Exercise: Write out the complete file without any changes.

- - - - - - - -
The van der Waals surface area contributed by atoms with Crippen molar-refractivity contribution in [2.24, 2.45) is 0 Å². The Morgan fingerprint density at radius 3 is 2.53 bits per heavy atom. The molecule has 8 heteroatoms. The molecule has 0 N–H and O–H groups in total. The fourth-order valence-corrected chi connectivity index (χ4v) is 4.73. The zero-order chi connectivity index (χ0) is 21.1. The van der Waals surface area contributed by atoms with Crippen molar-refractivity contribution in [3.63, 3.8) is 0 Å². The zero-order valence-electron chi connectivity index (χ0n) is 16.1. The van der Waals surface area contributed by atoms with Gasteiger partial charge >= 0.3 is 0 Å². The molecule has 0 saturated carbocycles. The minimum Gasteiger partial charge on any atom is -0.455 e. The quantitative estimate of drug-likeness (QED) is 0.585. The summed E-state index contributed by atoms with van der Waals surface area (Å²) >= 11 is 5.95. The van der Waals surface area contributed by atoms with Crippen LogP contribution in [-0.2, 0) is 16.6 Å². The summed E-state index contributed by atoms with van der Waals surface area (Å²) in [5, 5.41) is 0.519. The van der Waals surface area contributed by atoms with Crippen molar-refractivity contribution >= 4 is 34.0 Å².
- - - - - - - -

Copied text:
The van der Waals surface area contributed by atoms with Crippen molar-refractivity contribution in [2.24, 2.45) is 0 Å². The Morgan fingerprint density at radius 3 is 2.53 bits per heavy atom. The molecule has 8 heteroatoms. The molecule has 0 N–H and O–H groups in total. The fourth-order valence-corrected chi connectivity index (χ4v) is 4.73. The zero-order chi connectivity index (χ0) is 21.1. The van der Waals surface area contributed by atoms with Crippen molar-refractivity contribution in [3.63, 3.8) is 0 Å². The zero-order valence-electron chi connectivity index (χ0n) is 16.1. The van der Waals surface area contributed by atoms with Gasteiger partial charge >= 0.3 is 0 Å². The molecule has 0 saturated carbocycles. The minimum Gasteiger partial charge on any atom is -0.455 e. The quantitative estimate of drug-likeness (QED) is 0.585. The summed E-state index contributed by atoms with van der Waals surface area (Å²) >= 11 is 5.95. The van der Waals surface area contributed by atoms with Crippen LogP contribution in [-0.2, 0) is 16.6 Å². The summed E-state index contributed by atoms with van der Waals surface area (Å²) in [5, 5.41) is 0.519. The van der Waals surface area contributed by atoms with Crippen molar-refractivity contribution >= 4 is 34.0 Å².